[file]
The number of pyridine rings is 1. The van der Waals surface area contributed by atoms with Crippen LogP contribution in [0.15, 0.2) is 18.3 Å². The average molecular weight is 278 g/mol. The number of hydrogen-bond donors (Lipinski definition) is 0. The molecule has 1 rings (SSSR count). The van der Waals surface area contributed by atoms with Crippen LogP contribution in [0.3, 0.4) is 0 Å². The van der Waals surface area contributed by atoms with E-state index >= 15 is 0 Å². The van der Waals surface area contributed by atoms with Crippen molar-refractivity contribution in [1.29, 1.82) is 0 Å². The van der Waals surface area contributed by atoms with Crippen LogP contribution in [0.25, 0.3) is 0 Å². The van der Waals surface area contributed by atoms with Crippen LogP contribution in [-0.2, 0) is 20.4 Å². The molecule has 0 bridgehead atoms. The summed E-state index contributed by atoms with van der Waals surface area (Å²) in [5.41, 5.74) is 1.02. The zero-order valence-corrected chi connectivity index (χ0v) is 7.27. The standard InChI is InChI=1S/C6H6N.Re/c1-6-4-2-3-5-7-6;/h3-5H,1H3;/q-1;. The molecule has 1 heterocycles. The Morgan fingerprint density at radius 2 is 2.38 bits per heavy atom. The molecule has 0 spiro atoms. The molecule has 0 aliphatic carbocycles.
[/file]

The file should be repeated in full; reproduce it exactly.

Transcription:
The number of pyridine rings is 1. The van der Waals surface area contributed by atoms with Crippen LogP contribution in [0.15, 0.2) is 18.3 Å². The average molecular weight is 278 g/mol. The number of hydrogen-bond donors (Lipinski definition) is 0. The molecule has 1 rings (SSSR count). The van der Waals surface area contributed by atoms with Crippen LogP contribution in [0.3, 0.4) is 0 Å². The van der Waals surface area contributed by atoms with E-state index >= 15 is 0 Å². The van der Waals surface area contributed by atoms with Crippen molar-refractivity contribution in [1.29, 1.82) is 0 Å². The van der Waals surface area contributed by atoms with Crippen LogP contribution in [0.25, 0.3) is 0 Å². The van der Waals surface area contributed by atoms with Crippen LogP contribution in [-0.2, 0) is 20.4 Å². The molecule has 0 bridgehead atoms. The summed E-state index contributed by atoms with van der Waals surface area (Å²) in [5.41, 5.74) is 1.02. The zero-order valence-corrected chi connectivity index (χ0v) is 7.27. The standard InChI is InChI=1S/C6H6N.Re/c1-6-4-2-3-5-7-6;/h3-5H,1H3;/q-1;. The molecule has 1 heterocycles. The Morgan fingerprint density at radius 2 is 2.38 bits per heavy atom. The molecule has 0 spiro atoms. The molecule has 0 aliphatic carbocycles.